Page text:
The Daytona 100 is an early December road race that starts at Atlantic Beach in Jacksonville, FL, and passes through a myriad of northern Florida locales: Ponte Vedra, St. Augustine, Marineland, Flagler Beach, Volusia County, Ormond Beach, Daytona Beach Shores to Ponce Inlet – mostly on road via scenic A1A. Over the first 50 miles, I felt strong, clear and focused on moving ahead as we traveled through sleepy beach towns, running on desolate roads and sidewalks. After we passed the aid station at mile 50, we ran for a stretch on the shoulder of the road, against traffic with car headlights coming at us as the sun was setting. There were stretches in the darkness when I was running along, taking in the festive holiday lights adorning houses, that the thrill of the adventure permeated.
Around mile 60, the pain on the back of my ankle set in. At times it moved up my calf, creating numbness that was not new. I was meeting my friend and long-time running buddy Chris Goudreau at mile 70, so I had incentive to move as quickly as possible. I intercepted him at an aid station run by Badwater 135 Race Director, Chris Kostman. By the time I arrived, I had taken two Advil to mute the pain, which had grown severe, and was reduced to walking.
By mile 80, when we arrived at the next aid station, my ankle – or what I had realized was my Achilles tendon by then – felt worse. Every time I tried to run, the pain paralyzed me. I had help wrapping my ankle and the reassurance that if I had torn something, I wouldn’t be able to walk. This was the hardest stretch for me, but Chris and I walked with a purpose, stopping at convenience stores to replenish our food.
I was beyond grateful to have Chris with me. He was able to keep us going as we passed some scary Daytona characters, and told me not to worry when we intercepted a police chase for teens who had skipped out on a bill at an IHOP. Whenever I would start to feel the acuteness of my injury, he reminded me that complaining was a waste of energy, to keep moving forward, and that I was going to be fine. Considering that Chris was dealing with his own hip injury as he walked alongside me, I was able to accept his advice and plod along.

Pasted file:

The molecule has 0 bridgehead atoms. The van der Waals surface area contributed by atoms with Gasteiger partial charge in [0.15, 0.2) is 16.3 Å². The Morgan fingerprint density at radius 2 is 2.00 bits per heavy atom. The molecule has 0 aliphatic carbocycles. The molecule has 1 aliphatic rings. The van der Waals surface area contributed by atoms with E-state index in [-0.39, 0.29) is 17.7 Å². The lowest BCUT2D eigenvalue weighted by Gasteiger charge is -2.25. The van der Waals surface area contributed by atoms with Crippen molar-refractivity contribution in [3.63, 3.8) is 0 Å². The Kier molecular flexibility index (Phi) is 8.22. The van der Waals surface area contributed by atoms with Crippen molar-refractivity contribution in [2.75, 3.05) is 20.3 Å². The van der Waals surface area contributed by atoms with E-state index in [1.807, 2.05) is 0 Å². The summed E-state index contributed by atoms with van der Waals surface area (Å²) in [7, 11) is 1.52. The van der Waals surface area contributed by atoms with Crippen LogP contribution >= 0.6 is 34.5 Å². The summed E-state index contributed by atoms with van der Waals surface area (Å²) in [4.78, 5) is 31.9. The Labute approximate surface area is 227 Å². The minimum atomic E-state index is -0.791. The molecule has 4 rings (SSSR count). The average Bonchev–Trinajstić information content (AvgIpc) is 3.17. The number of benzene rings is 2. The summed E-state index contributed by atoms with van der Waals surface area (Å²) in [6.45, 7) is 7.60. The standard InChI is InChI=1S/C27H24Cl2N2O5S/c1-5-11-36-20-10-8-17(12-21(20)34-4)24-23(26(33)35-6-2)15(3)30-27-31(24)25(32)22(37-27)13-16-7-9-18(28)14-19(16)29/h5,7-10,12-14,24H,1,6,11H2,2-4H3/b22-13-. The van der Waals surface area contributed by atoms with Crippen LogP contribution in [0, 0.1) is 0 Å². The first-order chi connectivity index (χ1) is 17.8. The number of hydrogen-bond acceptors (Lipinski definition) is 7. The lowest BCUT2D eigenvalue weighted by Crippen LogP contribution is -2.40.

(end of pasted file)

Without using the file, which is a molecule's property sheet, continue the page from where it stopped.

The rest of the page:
Somehow, the hours passed and then it was daylight, with only a few miles left to the finish line. The last two miles we ventured onto Ponce Inlet beach, where the sand was white and firm, and the waves cascaded the shore. I was able to jog a bit, knowing that the end was near and when we reached the finish line, the magnitude of the journey was lost, replaced by smiles and laughter, and a feeling of gratitude for the ability to stay with it and finish something that I had started some 27 hours before.
In a world of conveniences – people to deliver us food, Ubers to take us where we have to go – why take on hard challenges? Why do things that are hard for us emotionally, mentally and physically? Why go out there and fight battles when we don’t have to? Perhaps because races give us space and time in our lives to self-reflect and force us to acknowledge how we deal with adversity. Perhaps because doing hard things teaches us to be better people. Perhaps because in the pain, misery and torture that we face in these abbreviated and self-imposed adventures, we grow empathetic and remember that we are all in it together, from the first person to the last person crossing the finish line. Hard things are hard – but they also make life easier.